But every great bike-friendly city has to start somewhere, right? Infrastructure development, cycling (and parking) safety, and educating citizens about the benefits of cycling are all key components that can drastically change a city in a short period of time. Other things, like poor weather or hilly terrain, are harder to overcome but luckily, Houston doesn’t have those problems.
Apart from the four hot summer months, the remaining eight months of weather in Houston are perfect for cycling. With winter lows of 44°F, all you need is a warm base layer (and perhaps a woolly pair of socks) to enjoy cycling for almost the entire year.
Although the summers are brutal, it doesn’t mean you need to stop cycling for a quarter of the year. By riding at the right times of day, dressing appropriately, staying hydrated, and planning rest stops, you can still enjoy cycling in Houston even when the temperature tops 90°F.
If you do decide to take a summer ride, stick to routes you know or explore some of the best shaded bike routes in the city:
Rice University & Rice Village
Houston Has a Vision
Joe Cutrufo, executive director of BikeHouston, says, “Houston has a reputation for traffic and sprawl, but between the bayou trails, new protected bike lanes, and hundreds of miles of streets just itching to be redesigned, I see a place brimming with potential to become one of the nation’s most bike-friendly cities.”
In September 2021, BikeHouston spearheaded The Orbit, a looped bike route designed for beginners and experts alike to explore the city. While it’s still a guerilla-style unofficial map, Cutrufo hopes that one day the route will be formalized and include official signage.
Houston Bikeways also has big plans for the city: According to their plans, by 2027 the city will be safer, more accessible, and bike-friendly. In conjunction with cycling organisations and state and federal partners, they want to implement the following steps over the next few years:
Improve safety: Through education, enforcement, and infrastructure development, people of all ages and abilities will be able to safely cycle in Houston.
Increase access: Residential neighborhoods will be connected to employment and activity centres, such as schools, universities, and parks.
Increase ridership: Policies and programs will be implemented to encourage healthier transportation choices.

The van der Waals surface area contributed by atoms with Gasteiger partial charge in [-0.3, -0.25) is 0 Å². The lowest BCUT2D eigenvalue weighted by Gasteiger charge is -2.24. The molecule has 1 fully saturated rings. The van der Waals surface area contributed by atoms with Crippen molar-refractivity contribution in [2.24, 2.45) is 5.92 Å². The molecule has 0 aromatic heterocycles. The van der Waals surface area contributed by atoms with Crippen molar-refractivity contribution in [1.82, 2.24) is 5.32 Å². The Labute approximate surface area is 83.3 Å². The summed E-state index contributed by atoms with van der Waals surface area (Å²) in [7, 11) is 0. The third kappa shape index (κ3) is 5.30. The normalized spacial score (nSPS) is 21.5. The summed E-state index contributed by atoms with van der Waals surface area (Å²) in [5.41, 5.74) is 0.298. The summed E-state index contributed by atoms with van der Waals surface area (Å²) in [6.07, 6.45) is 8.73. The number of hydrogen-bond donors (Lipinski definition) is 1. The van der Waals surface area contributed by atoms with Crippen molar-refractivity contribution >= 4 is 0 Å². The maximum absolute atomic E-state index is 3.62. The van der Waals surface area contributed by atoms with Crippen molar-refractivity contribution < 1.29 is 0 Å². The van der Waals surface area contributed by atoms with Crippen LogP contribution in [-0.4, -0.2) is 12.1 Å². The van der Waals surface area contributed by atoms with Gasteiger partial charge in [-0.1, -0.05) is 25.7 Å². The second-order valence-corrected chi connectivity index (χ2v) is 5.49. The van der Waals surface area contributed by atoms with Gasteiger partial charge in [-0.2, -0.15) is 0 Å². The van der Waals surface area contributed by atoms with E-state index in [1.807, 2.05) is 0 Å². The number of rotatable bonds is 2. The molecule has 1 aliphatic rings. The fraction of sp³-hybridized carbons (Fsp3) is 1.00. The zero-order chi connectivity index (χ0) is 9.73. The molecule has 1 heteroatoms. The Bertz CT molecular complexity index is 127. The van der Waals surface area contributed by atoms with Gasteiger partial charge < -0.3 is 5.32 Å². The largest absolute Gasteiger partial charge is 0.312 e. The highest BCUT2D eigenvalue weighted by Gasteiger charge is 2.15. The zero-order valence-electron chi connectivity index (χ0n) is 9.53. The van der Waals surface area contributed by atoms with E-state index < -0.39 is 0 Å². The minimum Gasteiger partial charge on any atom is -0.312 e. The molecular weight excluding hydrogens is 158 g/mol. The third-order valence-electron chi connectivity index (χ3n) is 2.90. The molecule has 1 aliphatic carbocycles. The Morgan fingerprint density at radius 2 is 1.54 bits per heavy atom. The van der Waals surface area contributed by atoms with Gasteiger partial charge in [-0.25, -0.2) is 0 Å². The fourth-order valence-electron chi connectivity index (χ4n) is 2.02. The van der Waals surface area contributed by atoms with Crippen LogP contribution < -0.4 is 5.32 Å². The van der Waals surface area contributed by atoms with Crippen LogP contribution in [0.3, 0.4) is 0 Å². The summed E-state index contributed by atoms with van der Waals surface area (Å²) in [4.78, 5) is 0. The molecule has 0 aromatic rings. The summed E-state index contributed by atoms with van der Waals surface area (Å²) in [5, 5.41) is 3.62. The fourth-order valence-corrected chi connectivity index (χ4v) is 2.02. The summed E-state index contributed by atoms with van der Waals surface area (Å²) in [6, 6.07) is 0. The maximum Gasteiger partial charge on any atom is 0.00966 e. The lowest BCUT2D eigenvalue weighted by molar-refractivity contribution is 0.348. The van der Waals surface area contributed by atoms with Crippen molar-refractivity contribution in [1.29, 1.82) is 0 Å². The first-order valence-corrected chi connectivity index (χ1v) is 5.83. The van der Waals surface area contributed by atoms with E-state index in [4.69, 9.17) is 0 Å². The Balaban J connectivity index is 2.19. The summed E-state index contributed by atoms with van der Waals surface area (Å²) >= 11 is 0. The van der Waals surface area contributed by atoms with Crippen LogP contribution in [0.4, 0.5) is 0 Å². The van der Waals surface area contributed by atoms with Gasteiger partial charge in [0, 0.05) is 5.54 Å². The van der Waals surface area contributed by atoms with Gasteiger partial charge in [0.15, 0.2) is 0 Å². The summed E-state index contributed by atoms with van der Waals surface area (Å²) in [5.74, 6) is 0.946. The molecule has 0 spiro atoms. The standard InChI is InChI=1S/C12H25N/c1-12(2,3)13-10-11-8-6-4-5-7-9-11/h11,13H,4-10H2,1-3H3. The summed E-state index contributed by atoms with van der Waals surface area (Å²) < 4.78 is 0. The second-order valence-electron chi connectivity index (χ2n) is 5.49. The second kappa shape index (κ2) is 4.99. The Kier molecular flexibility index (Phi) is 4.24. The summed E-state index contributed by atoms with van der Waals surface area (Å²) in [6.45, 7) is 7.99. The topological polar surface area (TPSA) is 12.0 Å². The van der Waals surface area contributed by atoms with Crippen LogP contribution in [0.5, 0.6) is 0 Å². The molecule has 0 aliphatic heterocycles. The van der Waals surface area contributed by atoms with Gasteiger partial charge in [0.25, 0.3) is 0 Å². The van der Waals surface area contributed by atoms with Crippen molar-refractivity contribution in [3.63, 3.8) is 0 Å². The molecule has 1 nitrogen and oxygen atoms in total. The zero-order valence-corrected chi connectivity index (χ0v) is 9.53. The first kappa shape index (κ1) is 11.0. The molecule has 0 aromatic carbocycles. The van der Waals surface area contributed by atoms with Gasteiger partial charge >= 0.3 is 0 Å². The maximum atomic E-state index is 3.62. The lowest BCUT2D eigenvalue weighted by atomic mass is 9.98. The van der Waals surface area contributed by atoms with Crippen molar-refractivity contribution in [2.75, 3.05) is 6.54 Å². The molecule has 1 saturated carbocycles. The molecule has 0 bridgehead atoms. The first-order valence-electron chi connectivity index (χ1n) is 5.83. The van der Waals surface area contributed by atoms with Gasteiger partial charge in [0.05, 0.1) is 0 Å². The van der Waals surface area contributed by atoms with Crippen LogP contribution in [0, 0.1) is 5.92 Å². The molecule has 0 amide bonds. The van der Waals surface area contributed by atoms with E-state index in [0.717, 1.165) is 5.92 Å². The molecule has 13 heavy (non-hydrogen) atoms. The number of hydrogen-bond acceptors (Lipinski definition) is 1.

Develop and maintain facilities: A high-quality bicycle network will be established and maintained.
Houston’s Cycling Community Really Cares
Some of the most popular cycling clubs in Houston include The Houston Bicycle Club (which was established in 1964), Bohemeo's Badass Bike Ride, HTX Bike Social, Southwest Cycling Club and the North West Cycling Club - but Houstonians don’t only rally together for a good ride.
Earlier this October, six cyclists were injured in a road rage incident in Waller County where a teen driver was allegedly attempting to “roll coal” (meaning to blow thick exhaust smoke on pedestrians, cyclists, or other motorists) on the cyclists. The driver accelerated into them, landing four of the cyclists in hospital.
While this case is an unfortunate reminder of Houston’s car-centric lifestyle where motorists dominate the roads, the fact that the case is sparking a nationwide debate around cyclist safety will hopefully strengthen support for organizations like BikeHouston and Houston Bikeways.
Group Rides are Growing
Houston cyclists who are keen to ride with a large group of other cyclists used to only have one opportunity in the city to do so: The Critical Mass events which started back up after a hiatus due to the pandemic. But, with the increased post-pandemic popularity of cycling, Houston cyclists have more choices than ever before.
Along with the monthly Critical Mass events, there are now more events that enable cyclists to partake in large group rides almost every week.
The Clutch City Cruisers ride 27 miles every Thursday, even in the face of rain or bad weather - and it’s not just for serious cyclists! The organizers describe it as a “fashion show and family gathering on wheels”, where they play music throughout the ride and welcome all cyclists and bikes, from hipster fixies to beach cruisers to BMX bikes.
On Saturdays, you can join Bike Barn for cycling events every week. Some of their upcoming events include the Rock ‘n Road 100 (with 100-mile road or gravel routes), Bike Around the Island (where you have the option to take part in a one or two day ride around Galveston Island), and Bike to the Beach (where you ride 25, 50, or 100 miles to raise funds for people with autism and disabilities).
The Active Passion group rides every Sunday at 8AM and welcomes all riders who can maintain 18mph for 35 miles (if you elect to do the 35-mile route). You can choose between 20, 35, or 56-mile routes. Arrive early for pre-ride coffees and snacks!
On the first Sunday of each month, Bayou Bikers explore the beauty of Houston’s famous bayous on partly off-road rides for anywhere between 25 to 40 miles. The rides are open to everyone, but they note that you need to have a mountain bike with fat tires.
Remember, if you sign up with Sundays Insurance and select our optional racing and event coverage add-on, we will cover your bicycle if the damage is caused by a specific incident, crash, impact, or road hazard while taking part in a race or event.
Get Covered for Your Next Houston Ride
Specialist bicycle insurance can be intimidating if you’re a casual cyclist - but it’s not only designed for serious cyclists! With bicycle coverage from $8 per month, almost anyone can ensure their bike is covered.
Many cyclists are under the impression that their bicycle is fully covered by their homeowners and renters insurance policy, but often this isn’t the case. Many homeowners and renters insurers won’t cover your bicycle for its full value, or protect your bike in a range of common cycling scenarios.